But even at this safe distance, the glaring intense spotlight that the celebs I know and associate with sometimes choose to bask in, can still be blinding to me. The irony is that while celebs love the attention the spotlight brings them, believing that the attention connects them to many people, more often than not it creates a state of isolation, separation, and distrust.

And what loneliness is more lonely than distrust?

And for those of us who work or worked in the business of Hollywood and found themselves on the perimeter of the spotlight daily, the results are or were often the same.

I met a popular rock icon years ago at a bar owned by celeb friends, that he chose to work in- althoough he didnt need the money . He was suffering through a creative block and it was clear that he was conflicted about the bands new found fame and what the spotlight of celebrity was doing to him creatively and personally.

One of my favorite songs, "The Long December", expresses the downside of fame beautifully. "Its one more nite up in the canyons...its one more nite in Hollywood..if you think I could be forgiven..wish you would..the feeling that its alot of oysters but no pearls, all at once you look across a crowded room, and see the way the "light attaches" to a girl"(you can subsitute guy/celeb).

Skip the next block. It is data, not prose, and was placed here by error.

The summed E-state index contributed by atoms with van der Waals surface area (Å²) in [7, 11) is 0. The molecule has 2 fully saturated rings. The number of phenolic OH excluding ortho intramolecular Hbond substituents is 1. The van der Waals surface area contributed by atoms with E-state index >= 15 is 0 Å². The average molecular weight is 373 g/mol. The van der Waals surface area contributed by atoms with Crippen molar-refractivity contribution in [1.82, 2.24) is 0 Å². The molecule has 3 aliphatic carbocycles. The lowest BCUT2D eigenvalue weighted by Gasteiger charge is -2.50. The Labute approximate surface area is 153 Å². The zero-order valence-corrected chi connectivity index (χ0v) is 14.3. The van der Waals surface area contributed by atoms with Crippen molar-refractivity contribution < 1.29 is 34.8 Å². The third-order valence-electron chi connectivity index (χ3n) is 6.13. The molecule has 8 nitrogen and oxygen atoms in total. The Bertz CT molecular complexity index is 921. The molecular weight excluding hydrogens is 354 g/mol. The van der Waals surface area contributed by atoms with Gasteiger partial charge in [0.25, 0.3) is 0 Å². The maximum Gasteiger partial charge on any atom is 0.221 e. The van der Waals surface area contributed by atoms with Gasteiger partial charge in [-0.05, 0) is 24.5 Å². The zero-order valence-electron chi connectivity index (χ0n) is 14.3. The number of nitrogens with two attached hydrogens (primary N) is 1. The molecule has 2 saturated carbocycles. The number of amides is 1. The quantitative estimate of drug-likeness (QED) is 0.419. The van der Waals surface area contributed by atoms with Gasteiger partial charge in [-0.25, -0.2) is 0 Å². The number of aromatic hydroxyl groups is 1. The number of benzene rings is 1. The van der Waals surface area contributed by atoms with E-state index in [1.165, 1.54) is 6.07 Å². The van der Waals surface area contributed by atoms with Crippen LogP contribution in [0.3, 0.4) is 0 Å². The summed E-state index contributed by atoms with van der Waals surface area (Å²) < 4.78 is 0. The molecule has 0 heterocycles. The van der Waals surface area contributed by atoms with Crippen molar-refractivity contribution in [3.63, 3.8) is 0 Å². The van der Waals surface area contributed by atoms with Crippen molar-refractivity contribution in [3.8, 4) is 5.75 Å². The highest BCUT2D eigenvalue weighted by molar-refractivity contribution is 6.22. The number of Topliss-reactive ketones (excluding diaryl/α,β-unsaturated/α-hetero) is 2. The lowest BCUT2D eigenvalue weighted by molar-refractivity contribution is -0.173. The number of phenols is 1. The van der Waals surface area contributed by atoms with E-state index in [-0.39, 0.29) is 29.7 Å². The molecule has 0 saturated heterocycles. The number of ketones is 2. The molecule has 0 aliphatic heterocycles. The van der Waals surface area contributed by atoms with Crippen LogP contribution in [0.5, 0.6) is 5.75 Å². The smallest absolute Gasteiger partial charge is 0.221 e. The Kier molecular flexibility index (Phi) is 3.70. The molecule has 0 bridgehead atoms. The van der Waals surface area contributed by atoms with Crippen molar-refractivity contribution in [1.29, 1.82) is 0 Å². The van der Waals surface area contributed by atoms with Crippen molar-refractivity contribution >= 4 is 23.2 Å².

Remy Zero's CD which features" Save Me" - Smallville 's theme song- seems to be about stardom in Hollywood and what it does to people. Songs like "Save Me""Hollywood High", "Improbability" and the hidden track "Sub Balloon" all seem to express the conflicts and challenges that are inherent once this Pandora's Box is opened.

When the spotlite gets too big and too bright; when the light that shines on a celeb gets too intense; they need friends around them to keep them grounded and to deflect the light away from them.

But that state of distrust, that I mentioned before, sometimes keeps those much needed friends at bay.

The LA scene feeds itself- but it's not the scene I ever really had trouble with. The scene is what it is - you wanna play in it's waters - you learn to swim with the sharks and I swam with the best of them.

Where I had a problem is with what happens to some people under the glare of the spotlite who choose celebrity over integrity in their personal lives. That was hard on me then and still is even at this safe distance.

During my 9 years in Hollywood I was privileged to work with and befriend wonderful, successful, talented people, some of whom are still a part of my life today, but in the end I realized that I saw far too many devils in that angel town, and I knew I had to escape.

That's why I became- and still remain- a Hollywood Refugee.